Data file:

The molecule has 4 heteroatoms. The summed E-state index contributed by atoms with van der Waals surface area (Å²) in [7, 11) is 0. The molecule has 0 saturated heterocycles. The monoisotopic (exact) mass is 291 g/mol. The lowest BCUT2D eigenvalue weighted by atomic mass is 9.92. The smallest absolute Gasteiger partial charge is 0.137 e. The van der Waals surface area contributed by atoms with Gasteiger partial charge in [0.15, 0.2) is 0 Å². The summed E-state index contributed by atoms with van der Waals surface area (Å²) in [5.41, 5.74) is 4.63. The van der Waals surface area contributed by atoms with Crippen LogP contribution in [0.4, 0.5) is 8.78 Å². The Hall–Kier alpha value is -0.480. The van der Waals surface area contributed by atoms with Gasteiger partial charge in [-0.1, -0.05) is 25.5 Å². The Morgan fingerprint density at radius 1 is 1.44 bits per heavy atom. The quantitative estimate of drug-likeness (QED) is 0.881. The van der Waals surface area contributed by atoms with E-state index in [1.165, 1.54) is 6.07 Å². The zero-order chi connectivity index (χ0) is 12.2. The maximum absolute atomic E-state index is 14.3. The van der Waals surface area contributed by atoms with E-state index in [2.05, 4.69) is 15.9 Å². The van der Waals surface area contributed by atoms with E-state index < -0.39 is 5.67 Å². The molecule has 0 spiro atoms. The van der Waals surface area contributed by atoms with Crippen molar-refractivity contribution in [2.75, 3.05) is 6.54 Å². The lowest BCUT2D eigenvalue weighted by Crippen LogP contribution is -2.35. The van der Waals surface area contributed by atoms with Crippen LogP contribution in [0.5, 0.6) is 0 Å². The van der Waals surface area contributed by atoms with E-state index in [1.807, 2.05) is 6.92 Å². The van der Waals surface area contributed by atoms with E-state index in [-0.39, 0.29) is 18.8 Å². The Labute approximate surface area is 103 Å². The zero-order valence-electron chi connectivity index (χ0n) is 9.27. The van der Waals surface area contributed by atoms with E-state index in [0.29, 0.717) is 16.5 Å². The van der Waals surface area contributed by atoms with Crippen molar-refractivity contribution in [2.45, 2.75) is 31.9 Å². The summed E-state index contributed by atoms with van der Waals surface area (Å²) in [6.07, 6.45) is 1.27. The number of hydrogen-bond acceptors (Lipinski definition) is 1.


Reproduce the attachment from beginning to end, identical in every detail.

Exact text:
The molecule has 4 heteroatoms. The summed E-state index contributed by atoms with van der Waals surface area (Å²) in [7, 11) is 0. The molecule has 0 saturated heterocycles. The monoisotopic (exact) mass is 291 g/mol. The lowest BCUT2D eigenvalue weighted by atomic mass is 9.92. The smallest absolute Gasteiger partial charge is 0.137 e. The van der Waals surface area contributed by atoms with Gasteiger partial charge in [0.15, 0.2) is 0 Å². The summed E-state index contributed by atoms with van der Waals surface area (Å²) in [5.41, 5.74) is 4.63. The van der Waals surface area contributed by atoms with Crippen LogP contribution in [0.4, 0.5) is 8.78 Å². The Hall–Kier alpha value is -0.480. The van der Waals surface area contributed by atoms with Gasteiger partial charge in [-0.1, -0.05) is 25.5 Å². The Morgan fingerprint density at radius 1 is 1.44 bits per heavy atom. The quantitative estimate of drug-likeness (QED) is 0.881. The van der Waals surface area contributed by atoms with E-state index in [1.165, 1.54) is 6.07 Å². The zero-order chi connectivity index (χ0) is 12.2. The maximum absolute atomic E-state index is 14.3. The van der Waals surface area contributed by atoms with E-state index in [2.05, 4.69) is 15.9 Å². The van der Waals surface area contributed by atoms with E-state index < -0.39 is 5.67 Å². The molecule has 0 spiro atoms. The van der Waals surface area contributed by atoms with Crippen molar-refractivity contribution in [2.75, 3.05) is 6.54 Å². The lowest BCUT2D eigenvalue weighted by Crippen LogP contribution is -2.35. The van der Waals surface area contributed by atoms with Crippen LogP contribution in [0.5, 0.6) is 0 Å². The van der Waals surface area contributed by atoms with E-state index in [1.807, 2.05) is 6.92 Å². The van der Waals surface area contributed by atoms with E-state index in [-0.39, 0.29) is 18.8 Å². The Labute approximate surface area is 103 Å². The zero-order valence-electron chi connectivity index (χ0n) is 9.27. The van der Waals surface area contributed by atoms with E-state index in [0.29, 0.717) is 16.5 Å². The van der Waals surface area contributed by atoms with Crippen molar-refractivity contribution in [2.45, 2.75) is 31.9 Å². The summed E-state index contributed by atoms with van der Waals surface area (Å²) in [6.07, 6.45) is 1.27. The number of hydrogen-bond acceptors (Lipinski definition) is 1.